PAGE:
Food & Drink » Food and Drink

Puffed Up

Pizza and beer make Carytown's BlowToad a natural draw.


Chef and owner Jimmy Sneed shows the Edwards & Sons pizza with smoked sausage, Surry bacon, ham and mozzarella; and the Surryano pizza with ham, arugula and Parmesan, complemented by a Devil’s Backbone Vienna lager at Carytown’s BlowToad. - SCOTT ELMQUIST
  • Scott Elmquist
  • Chef and owner Jimmy Sneed shows the Edwards & Sons pizza with smoked sausage, Surry bacon, ham and mozzarella; and the Surryano pizza with ham, arugula and Parmesan, complemented by a Devil’s Backbone Vienna lager at Carytown’s BlowToad.

It's the first question that comes to mind when considering the name of chef Jimmy Sneed's newest restaurant: What exactly is a blow toad? Answer: a rough-skinned puffer fish that can gulp enough water to swell to a sphere, and is prized for the sweet chunk of flesh contained in its tail, for which it also earns the nickname sugar toad.

It isn't an obvious mascot for a pizza bistro, but it continues the amphibious nomenclature that chef Sneed seems to favor for his eateries, which have included the Frog and the Redneck (of Shockoe Slip, now closed) and SugarToad (of Naperville, Ill.).

At BlowToad, which opened in Carytown in February, these tasty morsels are served tempura style, with wedges of lemon and instructions to eat like corn on the cob to avoid the bone down the middle. They are indeed sweet, crispy and delicious, but are just a sideshow to the main attraction. BlowToad's reason for being is the 12,000-pound brick oven that holds court in the kitchen — and the pizza it produces.

The oven is fired by coal rather than wood, which would be troubling to Neapolitan pizza traditionalists, but it's difficult to find fault with the pies that Sneed and his chef de cuisine, Michael Hayes, are creating. The crust is thin, crispy through the middle, and nicely charred in spots, with a lovely hint of smoke. The sauce tastes simply of fresh tomatoes, olive oil and salt, without the overly sweet, cooked-till-it's-brown quality that's so ubiquitous. You can choose from all the usual suspects of toppings, plus some more interesting ones, including lamb sausage, Surryano ham and swinging steak, aka Rocky Mountain oysters or bull testicles. The latter brought BlowToad some early attention when an uninitiated customer ordered the bleu ball pizza without questioning the origins of the meat and became outraged when she realized what she'd eaten, taking her grievance to local television news.

A few of the specialty pizzas, all $12, are noteworthy. The Greek, with Kalamata olives, peperoncini, feta and tomatoes, is the best of the pizza and salad worlds in one delectable dish. The ham perfectly balances sweet-salty meat with piles of peppery arugula. Anything with the fabulous ricotta is worthwhile. The combination of smoked chicken, pepper jack and green olives on the chicken is piquant and addictive.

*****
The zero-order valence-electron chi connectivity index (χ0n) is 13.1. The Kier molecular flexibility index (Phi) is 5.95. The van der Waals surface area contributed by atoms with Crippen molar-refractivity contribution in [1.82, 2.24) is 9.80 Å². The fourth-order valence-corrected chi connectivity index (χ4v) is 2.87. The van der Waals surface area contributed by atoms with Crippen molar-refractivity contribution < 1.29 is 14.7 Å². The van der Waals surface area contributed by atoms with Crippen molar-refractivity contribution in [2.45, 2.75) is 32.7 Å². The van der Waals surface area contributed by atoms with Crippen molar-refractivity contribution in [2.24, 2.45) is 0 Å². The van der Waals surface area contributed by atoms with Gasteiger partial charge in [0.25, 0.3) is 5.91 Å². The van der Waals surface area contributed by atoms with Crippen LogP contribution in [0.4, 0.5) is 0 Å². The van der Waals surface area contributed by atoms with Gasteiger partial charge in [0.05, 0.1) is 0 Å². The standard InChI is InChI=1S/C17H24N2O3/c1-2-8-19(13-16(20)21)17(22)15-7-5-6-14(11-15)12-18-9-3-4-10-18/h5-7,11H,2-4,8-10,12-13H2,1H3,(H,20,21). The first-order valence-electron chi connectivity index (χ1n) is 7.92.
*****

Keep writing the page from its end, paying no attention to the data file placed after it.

To properly wash down the pies, BlowToad offers 24 craft beers on tap and 43 bottled varieties. Diners also can choose from a selection of 40 whiskeys and some inventive cocktails, including the belly-busting employees-only with rye, chartreuse, chili-lime syrup and chocolate bitters.

So the pizza is great and the drinks are plentiful. What else is there to know?

1. The scene: On most evenings the bar is loud and crowded. But the bartenders are attentive and helpful, and if you come on a Tuesday, kick the keg night, you can score a $2 draft from the selected kegs. The dining room is less raucous than the bar area and is suitable for families and other groups looking to dine, rather than just drink. Night owls will go hungry no more: The walk-up pizza window is open till 3 a.m.

2. The look: The interior of the place has the same general layout as previous tenant Double T's, with the exception of the reworked bar area where banquettes now line the exposed brick wall, and a style that can best be described as spare. There's no décor to speak of aside from a large painting of frogs jumping across a dinner table, which hangs purposely askew across from the bar, and a television in the corner near the door. Patio tables face the Byrd Theatre and are a hot commodity on nice evenings.

3. The other food: The menu offers more than pizza — appetizers, fish and chicken entrees, steak frites, various sides and a kids' menu also are available — but it all plays second fiddle to the pie, except the dynamite hand-cut fries. The prime rib special ($14), available on Friday and Saturday nights, is juicy and well-cooked but lacks seasoning. The blackened fish ($14) is decent but forgettable. House-made fettuccini ($12) is tasty but dry. The wedge salad is an especially nice version of the classic, with crisp iceberg, smoky bacon, and tangy blue cheese dressing. Desserts include old-fashioned favorites such as tapioca, pound cake and Gelati Celesti milkshakes.

All told, there's more to BlowToad than just coal-fired pizza and beer, but those things may be all that matter. S

BlowToad ($$)
2901 W. Cary St.
Tuesday - Thursday 11 a.m. - midnight (or later)
Friday - Saturday 11 a.m. - 2 a.m.
Sunday 10 a.m. - 3 p.m. brunch, dinner until midnight
Walk -up window until 3 a.m. Tuesday - Sunday
Closed Mondays
Nonsmoking patio

Correction: In the print version of this story we used the name of a chef who is no longer with BlowToad.